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  Saturday, December 14, 2019
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The State Duma has adopted the first reading of a draft law on the transfer of the Constitutional Court from Moscow to Petersburg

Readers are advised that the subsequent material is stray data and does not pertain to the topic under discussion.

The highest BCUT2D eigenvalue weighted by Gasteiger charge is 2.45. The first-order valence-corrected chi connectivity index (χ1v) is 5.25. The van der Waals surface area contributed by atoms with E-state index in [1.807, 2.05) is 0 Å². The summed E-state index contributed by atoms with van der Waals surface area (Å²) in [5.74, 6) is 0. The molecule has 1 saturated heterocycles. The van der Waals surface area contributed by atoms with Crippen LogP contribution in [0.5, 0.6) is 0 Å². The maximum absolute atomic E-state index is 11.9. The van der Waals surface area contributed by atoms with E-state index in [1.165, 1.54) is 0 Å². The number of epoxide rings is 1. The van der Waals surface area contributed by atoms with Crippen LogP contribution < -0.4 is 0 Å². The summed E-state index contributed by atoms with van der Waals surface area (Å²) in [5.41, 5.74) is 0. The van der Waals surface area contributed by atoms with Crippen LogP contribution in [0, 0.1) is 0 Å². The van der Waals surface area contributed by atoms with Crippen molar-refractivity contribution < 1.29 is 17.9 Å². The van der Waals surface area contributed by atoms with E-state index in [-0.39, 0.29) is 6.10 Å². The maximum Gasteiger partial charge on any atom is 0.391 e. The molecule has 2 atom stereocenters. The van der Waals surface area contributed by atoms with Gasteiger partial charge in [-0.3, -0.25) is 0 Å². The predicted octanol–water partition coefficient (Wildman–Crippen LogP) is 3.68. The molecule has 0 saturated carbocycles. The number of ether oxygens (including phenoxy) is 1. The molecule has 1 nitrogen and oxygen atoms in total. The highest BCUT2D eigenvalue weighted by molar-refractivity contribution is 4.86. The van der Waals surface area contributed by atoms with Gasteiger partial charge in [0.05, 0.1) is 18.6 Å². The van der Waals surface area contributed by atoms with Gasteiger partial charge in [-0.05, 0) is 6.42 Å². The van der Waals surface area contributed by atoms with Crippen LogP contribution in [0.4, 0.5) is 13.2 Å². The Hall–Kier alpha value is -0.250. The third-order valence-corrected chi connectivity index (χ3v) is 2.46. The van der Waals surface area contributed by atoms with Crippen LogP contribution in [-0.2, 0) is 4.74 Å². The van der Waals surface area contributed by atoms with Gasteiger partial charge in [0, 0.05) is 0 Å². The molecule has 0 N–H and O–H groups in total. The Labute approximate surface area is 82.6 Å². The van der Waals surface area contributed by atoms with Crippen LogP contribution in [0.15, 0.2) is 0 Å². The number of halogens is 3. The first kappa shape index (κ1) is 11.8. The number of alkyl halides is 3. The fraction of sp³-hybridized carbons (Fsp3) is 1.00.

The State Duma has adopted the first reading of a draft law on the transfer of the Constitutional Court from Moscow to Petersburg. The deputies introduced an amendment in the 115th article of the law on the Constitutional Court that specifies its location. The document was submitted to the lower house of parliament at the initiative of the Petersburg Legislative Assembly. Speaker of the Petersburg parliament Vadim Tyulpanov noted that the transfer of the Constitutional Court to Petersburg would raise its status not encroaching on the Moscow status. “The concentration of power and business in the capital is enormous that is not favorable for the Muscovites,” he believes. Meanwhile, the handover of some functions of the capital to Petersburg will be “an act restoring the historical justice,” he emphasized. Tyulpanov hopes the Constitutional Court may move to Petersburg in the end of 2007 or early in 2008. The speaker noted that the Constitutional Court is planned to be housed in the buildings of the Senate and the Synod. However, the buildings need an overhaul. “The building is perfect. Meanwhile, its condition is very difficult, big investments are needed to repair it,” First Vice-Premier Dmitry Medvedev believes. Head of the Committee for Constitutional Legislation and State Construction Vladimir Pligin stressed that “the reconstruction of the Senate and the Synod will take at least one year.” “Petersburg is a city where the Constitutional Court will work more efficiently, all conditions will be created for its functioning and at the same time the functions of the capital will be divided,” State Duma Speaker Boris Gryzlov pointed out. He ruled out that other federal agencies would be transferred from Moscow to Petersburg. “This tendency will not appear, other agencies will not move” to Petersburg, he believes. The transfer of the Constitutional Court will need at least 221 million roubles, and this sum should be specified already in the budget for the next year. The sum includes the expenses to resettle judges and officials of the Constitutional Court personnel, to transport their property, provide them with housing, transport the archives and other property of the court, provide the premises with the communications and purchase furniture. President Vladimir Putin hopes that the transfer of the Constitutional Court in his native city “will not envisage huge unjustified expenses.” “It is a successful decision,” he said after the December trip to Petersburg with chairman of the Constitutional Court Valery Zorkin and Kremlin chief property manager Vladimir Kozhin. The head of state already said he would approve of the decision on the Constitutional Court’s transfer after the State Duma has voted for the draft law on the issue.
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